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Good snowshoes are like good friends; they don't let you down

On Second Thought
Lead Summary
Lori Sorenson, editor

I invested in snowshoes this winter after several treks across open fields in a borrowed pair with my neighbor friend, Wendy.
In January she purchased two sets, one for herself and one for a snowshoeing partner (lucky me).
My only previous experience with snowshoes was 15 years ago in the Blue Mounds State Park with their rented wooden raquettes and rawhide laces. I remembered that it took nearly as long to put them on as it did to hike the park.
Modern aluminum snowshoes are lightweight, compact, comfortable to walk in and easy to get into and out of.
I lost track of the miles we trekked in the snow — or more accurately “on top of the snow” – this winter, right over ditches, waterways and fence lines that were buried deep under the snow.
I fancied us on Arctic expeditions, our frost-encrusted lashes squinting toward a horizon of never-ending drifted snow, polished smooth by frigid northwest winds. (Never mind that home was right behind us.)
Wendy called one day from Sioux Falls to report the snowshoes were on sale if I was interested.
“Yes,” I didn’t hesitate. “Get two, please.”
A few hours and an Apple payment later, I had my very own pair plus an extra.
… which came in handy last weekend when Matt’s 10-year-old grandson stayed with us for a visit.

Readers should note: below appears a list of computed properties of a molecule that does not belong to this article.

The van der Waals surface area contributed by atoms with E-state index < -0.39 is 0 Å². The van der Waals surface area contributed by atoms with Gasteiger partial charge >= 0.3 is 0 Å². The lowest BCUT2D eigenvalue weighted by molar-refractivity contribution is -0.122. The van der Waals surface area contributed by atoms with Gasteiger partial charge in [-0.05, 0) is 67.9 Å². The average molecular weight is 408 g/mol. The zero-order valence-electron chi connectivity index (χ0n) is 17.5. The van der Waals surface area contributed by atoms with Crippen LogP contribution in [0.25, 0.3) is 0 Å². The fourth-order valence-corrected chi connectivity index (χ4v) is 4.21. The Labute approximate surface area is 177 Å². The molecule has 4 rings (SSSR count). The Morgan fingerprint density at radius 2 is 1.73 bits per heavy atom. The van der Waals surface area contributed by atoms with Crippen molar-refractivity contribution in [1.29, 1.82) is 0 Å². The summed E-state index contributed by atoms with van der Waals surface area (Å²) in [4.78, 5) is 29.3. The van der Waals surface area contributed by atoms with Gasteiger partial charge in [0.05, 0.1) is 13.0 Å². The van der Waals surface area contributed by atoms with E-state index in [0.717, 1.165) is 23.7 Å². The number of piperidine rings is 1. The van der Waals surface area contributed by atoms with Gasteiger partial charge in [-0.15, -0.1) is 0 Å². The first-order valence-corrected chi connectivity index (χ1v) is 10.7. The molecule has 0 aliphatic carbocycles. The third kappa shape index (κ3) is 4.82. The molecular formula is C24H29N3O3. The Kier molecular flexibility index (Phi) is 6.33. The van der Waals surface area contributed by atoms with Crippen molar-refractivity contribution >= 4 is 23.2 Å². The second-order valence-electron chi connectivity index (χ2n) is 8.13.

Off we went, atop the snow, through the grove and around the acreage.
Our boots, secured in the snowshoes, would sink a few inches if we hit fresh, fluffy stuff, but mostly we stayed on the surface.
Colton, with shorter legs and smaller feet, at the midway point of our return hike, decided the snowshoes were cumbersome, so he handed me his pair and took off without them.
With about 200 yards remaining between us and home, I gently suggested he may need them.
“This is much easier,” he assured me, his boots crunching across the top of a hard drift.
As the words left his mouth, his right foot punched through the crust and his leg disappeared over his knee.
It was one of those teachable moments when no teaching — or even words for that matter — were necessary.
The point of snowshoes, of course, is to enable walking on snow without falling through. What better way to appreciate the value of snowshoes than to attempt snow walking without them.
It later occurred to me a good pair of snowshoes are like good friends (and good grandmas).
They’re comfortable, dependable and can help you stay on top of things through a difficult journey.
Life can get in the way of relationships, but all it takes is an occasional “breakthrough” to realize we’re better together.

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